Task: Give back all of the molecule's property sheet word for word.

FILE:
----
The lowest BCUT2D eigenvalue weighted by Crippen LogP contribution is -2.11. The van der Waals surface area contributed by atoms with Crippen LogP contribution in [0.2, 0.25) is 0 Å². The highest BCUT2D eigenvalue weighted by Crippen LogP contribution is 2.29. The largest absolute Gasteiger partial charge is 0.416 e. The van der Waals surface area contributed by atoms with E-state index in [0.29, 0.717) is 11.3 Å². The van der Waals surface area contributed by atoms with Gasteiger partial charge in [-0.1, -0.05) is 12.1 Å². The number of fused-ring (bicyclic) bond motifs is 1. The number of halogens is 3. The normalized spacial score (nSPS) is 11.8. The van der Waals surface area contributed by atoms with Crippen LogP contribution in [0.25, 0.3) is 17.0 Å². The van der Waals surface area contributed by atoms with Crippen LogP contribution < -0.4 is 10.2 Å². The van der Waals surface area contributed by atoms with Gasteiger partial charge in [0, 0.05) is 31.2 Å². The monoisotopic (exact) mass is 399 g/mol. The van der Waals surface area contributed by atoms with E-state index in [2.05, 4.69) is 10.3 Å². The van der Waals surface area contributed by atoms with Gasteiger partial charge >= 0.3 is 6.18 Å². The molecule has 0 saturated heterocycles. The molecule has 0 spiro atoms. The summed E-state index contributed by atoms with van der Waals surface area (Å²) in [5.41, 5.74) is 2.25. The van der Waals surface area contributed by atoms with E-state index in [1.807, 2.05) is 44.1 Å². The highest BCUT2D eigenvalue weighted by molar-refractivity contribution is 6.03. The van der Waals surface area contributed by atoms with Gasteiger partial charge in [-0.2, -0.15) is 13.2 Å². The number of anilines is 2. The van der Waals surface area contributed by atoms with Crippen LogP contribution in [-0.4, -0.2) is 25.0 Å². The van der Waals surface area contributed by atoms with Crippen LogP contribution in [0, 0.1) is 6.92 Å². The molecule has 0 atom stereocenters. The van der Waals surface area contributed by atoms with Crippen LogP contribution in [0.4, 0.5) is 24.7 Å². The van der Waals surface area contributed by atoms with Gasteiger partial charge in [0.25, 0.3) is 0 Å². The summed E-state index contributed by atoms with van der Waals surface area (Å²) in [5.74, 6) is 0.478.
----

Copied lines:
The lowest BCUT2D eigenvalue weighted by Crippen LogP contribution is -2.11. The van der Waals surface area contributed by atoms with Crippen LogP contribution in [0.2, 0.25) is 0 Å². The highest BCUT2D eigenvalue weighted by Crippen LogP contribution is 2.29. The largest absolute Gasteiger partial charge is 0.416 e. The van der Waals surface area contributed by atoms with E-state index in [0.29, 0.717) is 11.3 Å². The van der Waals surface area contributed by atoms with Gasteiger partial charge in [-0.1, -0.05) is 12.1 Å². The number of fused-ring (bicyclic) bond motifs is 1. The number of halogens is 3. The normalized spacial score (nSPS) is 11.8. The van der Waals surface area contributed by atoms with Crippen LogP contribution in [0.25, 0.3) is 17.0 Å². The van der Waals surface area contributed by atoms with Crippen LogP contribution < -0.4 is 10.2 Å². The van der Waals surface area contributed by atoms with Gasteiger partial charge in [0, 0.05) is 31.2 Å². The monoisotopic (exact) mass is 399 g/mol. The van der Waals surface area contributed by atoms with E-state index in [2.05, 4.69) is 10.3 Å². The van der Waals surface area contributed by atoms with Gasteiger partial charge >= 0.3 is 6.18 Å². The molecule has 0 saturated heterocycles. The molecule has 0 spiro atoms. The summed E-state index contributed by atoms with van der Waals surface area (Å²) in [5.41, 5.74) is 2.25. The van der Waals surface area contributed by atoms with E-state index in [1.807, 2.05) is 44.1 Å². The highest BCUT2D eigenvalue weighted by molar-refractivity contribution is 6.03. The van der Waals surface area contributed by atoms with Gasteiger partial charge in [-0.2, -0.15) is 13.2 Å². The number of anilines is 2. The van der Waals surface area contributed by atoms with Crippen LogP contribution in [-0.4, -0.2) is 25.0 Å². The van der Waals surface area contributed by atoms with Crippen LogP contribution in [0, 0.1) is 6.92 Å². The molecule has 0 atom stereocenters. The van der Waals surface area contributed by atoms with Crippen LogP contribution in [0.4, 0.5) is 24.7 Å². The van der Waals surface area contributed by atoms with Gasteiger partial charge in [0.25, 0.3) is 0 Å². The summed E-state index contributed by atoms with van der Waals surface area (Å²) in [5.74, 6) is 0.478.